The European Central Bank (ECB) embarked on its own stimulus plan in 2009, a combination of bond-buying and currency depreciating measures, along with most of the world’s other central banks. That plan was expanded in early 2015 when the ECB announced a plan to purchase a total of at least 1.1 trillion Euros by September 2016. There’s now talk that that plan may be extended yet again. While employment is slowly picking up in Europe, the continent can’t achieve significant growth momentum, struggles to combat a threat of deflation, and risks stalling out again.

Stimulative policies by the world’s central banks have been a boon to risk assets like stocks and real estate over the past several years. New announcements in recent months by central bankers of extended and expanded stimulus have fostered the same results – more, cheap money has encouraged more risk taking – the purchase of more risk assets. Only a few months ago, stock markets around the world had fallen into correction territory for the year, but have recently bounced back to surpass where they had been before the sell-off began. Third quarter earnings did little, if anything, to help stock prices in this most recent rally, as earnings disappointed overall. However, the weakness seen in the earnings data will likely turn out to be a one-time reflection of a stronger dollar, which hurts U.S. exports, and low energy prices, which hurt U.S. energy companies that comprise a large segment of the U.S. economy. Looking forward, earnings growth is expected to resume in 2016.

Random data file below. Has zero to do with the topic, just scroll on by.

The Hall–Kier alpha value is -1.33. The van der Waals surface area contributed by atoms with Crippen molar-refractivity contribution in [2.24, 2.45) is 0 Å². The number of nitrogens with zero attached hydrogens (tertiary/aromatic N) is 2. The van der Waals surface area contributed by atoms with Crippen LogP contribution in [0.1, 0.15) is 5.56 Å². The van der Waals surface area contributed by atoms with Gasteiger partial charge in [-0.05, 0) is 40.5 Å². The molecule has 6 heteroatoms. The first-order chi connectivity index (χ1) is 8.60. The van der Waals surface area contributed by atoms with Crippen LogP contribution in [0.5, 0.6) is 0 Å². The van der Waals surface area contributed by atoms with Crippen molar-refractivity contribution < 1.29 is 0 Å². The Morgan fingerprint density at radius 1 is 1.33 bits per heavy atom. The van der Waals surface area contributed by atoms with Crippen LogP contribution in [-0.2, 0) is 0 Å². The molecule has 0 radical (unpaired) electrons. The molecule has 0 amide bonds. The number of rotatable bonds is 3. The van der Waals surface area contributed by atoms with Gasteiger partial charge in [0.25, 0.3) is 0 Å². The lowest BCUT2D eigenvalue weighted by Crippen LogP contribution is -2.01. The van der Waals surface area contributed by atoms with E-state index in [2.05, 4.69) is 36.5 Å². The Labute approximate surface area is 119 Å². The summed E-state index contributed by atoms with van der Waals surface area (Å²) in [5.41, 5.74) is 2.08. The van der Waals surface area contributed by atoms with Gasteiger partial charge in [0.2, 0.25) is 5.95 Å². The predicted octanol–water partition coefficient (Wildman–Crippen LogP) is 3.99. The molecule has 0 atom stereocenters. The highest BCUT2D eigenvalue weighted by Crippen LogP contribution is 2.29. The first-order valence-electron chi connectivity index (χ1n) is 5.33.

So what can we expect for stocks going forward? With U.S. stocks trading near their long-term averages (price/earnings ratio), investors are likely to see average returns over the coming years, all other things being equal. While it’s probable that the Fed will raise rates in the coming months, it’s likely that stock prices may fall initially, only to bounce back in the months that follow as investors digest the better economic data the Fed used to justify the rate increase in the first place. Remember, the Fed’s justification for raising rates will be their belief that the U.S. economy is healthy enough to grow with less intervention. But be ready for more volatility in the markets as well. Historically, volatility picks up when the Fed begins its move to normalize policy via raising rates.